Years ago, when I was a student at Brown University, there were two late-night dining alternatives: Taco Maker and The Silver Truck. Taco Maker’s food — I use the term loosely — was way better than the truck’s, but it was a ten minute walk away, while The Silver Truck parked mere steps from my dorm. As such, on nights when I was up late and ravenous — from like, studying — I’d hand my dollar bills up to the guy in the truck in exchange for their greasy fries and oily grilled cheese sandwiches.

My husband — we went to college together but didn’t meet till later — remembers it differently. “Their fried egg sandwiches were delicious!” He doesn’t even like fried eggs. But I guess if you’re studying really hard and really late, anything takes good.

Anyway. Here we are in 2011, and food trucks are all the rage, the perfect recession cuisine. Several local restaurants have closed up shop and moved their operations to the road. There’s even a food network show called The Great Food Truck Race. (I almost snarked about wishing I had the kind of time to watch a show about food trucks — but then conceded that I’d open up some hours if I cleared “Millionaire Matchmaker” from my list of must-watch programs.)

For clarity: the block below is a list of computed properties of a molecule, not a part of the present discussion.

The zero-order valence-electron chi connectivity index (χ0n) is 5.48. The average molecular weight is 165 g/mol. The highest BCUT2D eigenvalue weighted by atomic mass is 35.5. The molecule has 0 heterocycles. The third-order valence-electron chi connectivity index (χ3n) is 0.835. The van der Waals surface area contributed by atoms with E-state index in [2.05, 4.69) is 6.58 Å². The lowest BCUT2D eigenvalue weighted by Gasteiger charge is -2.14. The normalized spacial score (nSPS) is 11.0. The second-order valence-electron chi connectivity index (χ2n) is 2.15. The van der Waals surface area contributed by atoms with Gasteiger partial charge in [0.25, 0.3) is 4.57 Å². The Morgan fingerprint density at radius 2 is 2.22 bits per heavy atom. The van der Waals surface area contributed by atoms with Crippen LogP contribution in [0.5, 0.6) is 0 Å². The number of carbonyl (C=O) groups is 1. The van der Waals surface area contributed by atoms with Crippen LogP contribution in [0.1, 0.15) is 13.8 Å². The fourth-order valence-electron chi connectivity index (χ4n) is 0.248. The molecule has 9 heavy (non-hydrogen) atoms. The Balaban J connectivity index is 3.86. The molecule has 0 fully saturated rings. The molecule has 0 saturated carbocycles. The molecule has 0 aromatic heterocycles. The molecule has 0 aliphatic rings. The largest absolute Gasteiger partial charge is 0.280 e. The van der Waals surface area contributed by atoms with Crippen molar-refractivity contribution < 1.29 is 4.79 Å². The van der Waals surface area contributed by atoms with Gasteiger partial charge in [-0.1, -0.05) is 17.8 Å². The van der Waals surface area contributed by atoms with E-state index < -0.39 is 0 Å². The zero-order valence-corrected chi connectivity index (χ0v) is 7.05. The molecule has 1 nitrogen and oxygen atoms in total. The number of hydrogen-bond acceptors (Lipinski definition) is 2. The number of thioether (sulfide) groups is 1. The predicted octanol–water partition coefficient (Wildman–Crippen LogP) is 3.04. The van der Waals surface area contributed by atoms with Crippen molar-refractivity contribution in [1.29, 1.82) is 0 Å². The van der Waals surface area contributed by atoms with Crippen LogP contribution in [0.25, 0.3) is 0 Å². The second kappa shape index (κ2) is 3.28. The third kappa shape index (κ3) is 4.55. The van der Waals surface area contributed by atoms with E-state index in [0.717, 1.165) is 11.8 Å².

This Tuesday I decided to find out what all the fuss is about when I attended Fullerton’s weekly Epic Dinner (which sounds way better than “a bunch of food trucks in a parking lot”). First stop: The Lime Truck, which has to be good because it is on The Great Food Truck Race, and nothing says “guaranteed quality” like reality TV. (Can somebody PLEASE explain to me why Kim Kardashian is famous?)

Snarkiness aside, the Lime Truck has a lamb sandwich (which goes by a more creative name) that is nothing short of EPIC. (Note: I have never used the word “epic” before, and as it felt forced, I will not use it again.) The meat was incredibly tender, the pita was fluffy, and the sauce was tasty.

We also tried the taco trio (chicken, steak, pork) from a Filipino fusion stop called The Pogi Boy Truck. All were good, but the crispy pork was the only one that I’d classify as epic. (Yes, I’ve slipped already. But saying epic just makes me feel . . . young.) At the Pogi Boy Truck, my daughter ordered a cheeseburger on French toast. You heard me. She thought it was a bit much, but I suspect “a bit much” is the whole point.

My son, who’s not a real adventurous eater, went to one of the few non-specialty trucks and got a regular cheeseburger. It tasted like a cheeseburger.

All in all, I’d give the dinner high points for food and low points for ambiance: we sat on folding chairs next to our car and ate off our laps. But the food ranged from good to outstanding, it was cheap (or cheap-ish), and I didn’t have to cook. So I think we’ll be back.

Food Trucks in Fullerton:

Tuesdays: Epic Dinner, 2949 Brea Blvd.

Thursdays: FCLO, 218 West Commonwealth

Fridays: Best Buy parking lot (corner Harbor & Imperial)